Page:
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Neurobiol Aging. 2010 Oct;31(10):1700-9. doi: 10.1016/j.neurobiolaging.2008.09.009. Epub 2008 Nov 11.

Homocysteine and inflammation: predictors of cognitive decline in older persons?

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1
Longitudinal Aging Study Amsterdam and EMGO Institute, VU University Medical Center, Van der Boechorststraat 7, 1081 BT, Amsterdam, The Netherlands. tn.vandenkommer@vumc.nl

Abstract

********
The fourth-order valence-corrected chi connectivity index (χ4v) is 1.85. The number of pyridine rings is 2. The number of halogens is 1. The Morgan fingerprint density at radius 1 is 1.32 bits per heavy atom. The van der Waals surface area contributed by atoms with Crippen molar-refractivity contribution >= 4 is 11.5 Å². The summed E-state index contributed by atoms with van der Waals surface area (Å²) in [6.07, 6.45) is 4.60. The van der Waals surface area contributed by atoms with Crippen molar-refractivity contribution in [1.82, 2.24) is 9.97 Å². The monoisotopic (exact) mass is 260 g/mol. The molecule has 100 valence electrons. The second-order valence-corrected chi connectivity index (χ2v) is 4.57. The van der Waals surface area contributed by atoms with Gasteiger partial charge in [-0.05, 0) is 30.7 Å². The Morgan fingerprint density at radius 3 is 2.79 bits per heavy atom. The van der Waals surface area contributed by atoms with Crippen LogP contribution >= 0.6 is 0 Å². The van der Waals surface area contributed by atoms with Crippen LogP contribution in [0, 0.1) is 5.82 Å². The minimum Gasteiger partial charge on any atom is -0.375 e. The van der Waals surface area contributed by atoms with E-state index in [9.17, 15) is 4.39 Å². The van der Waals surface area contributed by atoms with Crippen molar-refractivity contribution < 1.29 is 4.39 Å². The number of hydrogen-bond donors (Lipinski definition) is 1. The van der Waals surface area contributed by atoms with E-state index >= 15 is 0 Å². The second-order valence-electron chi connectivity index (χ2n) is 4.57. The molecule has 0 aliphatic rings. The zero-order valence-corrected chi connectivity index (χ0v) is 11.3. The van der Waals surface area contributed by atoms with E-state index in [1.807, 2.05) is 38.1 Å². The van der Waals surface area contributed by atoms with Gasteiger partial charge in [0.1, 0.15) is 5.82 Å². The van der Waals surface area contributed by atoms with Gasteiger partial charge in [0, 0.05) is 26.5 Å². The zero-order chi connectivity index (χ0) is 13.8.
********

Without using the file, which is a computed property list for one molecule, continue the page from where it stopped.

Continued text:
The aim of the current study was to examine the association between homocysteine and 6-year cognitive decline, and the modifying role of the inflammatory markers Interleukin-6 (IL-6), C-reactive protein (CRP) and alpha-1-antichymotrypsin (ACT). Data were collected within the Longitudinal Aging Study Amsterdam (ages >or=65 years) and analyzed using multiple longitudinal regression models (N=1257 of whom N=1076 had longitudinal data). Cognition was measured with the Mini-Mental State Examination (general cognition), Auditory Verbal Learning Test (memory), Coding Task (information processing speed) and Raven Coloured Progressive Matrices (fluid intelligence). Higher homocysteine at baseline was negatively associated with prolonged lower cognitive functioning and a faster rate of decline in information processing speed and fluid intelligence. The negative association between higher homocysteine and immediate recall was strongest in persons with a high level of IL-6. Only in the highest tertile of CRP, higher homocysteine was negatively associated with retention. In the middle tertile of ACT, higher homocysteine was associated with lower information processing speed and faster decline. Both in the lower and middle tertile of CRP, higher homocysteine was associated with a faster rate of decline in information processing speed. The results implicate that a combination of both risk factors may be used as a marker for cognitive impairment.

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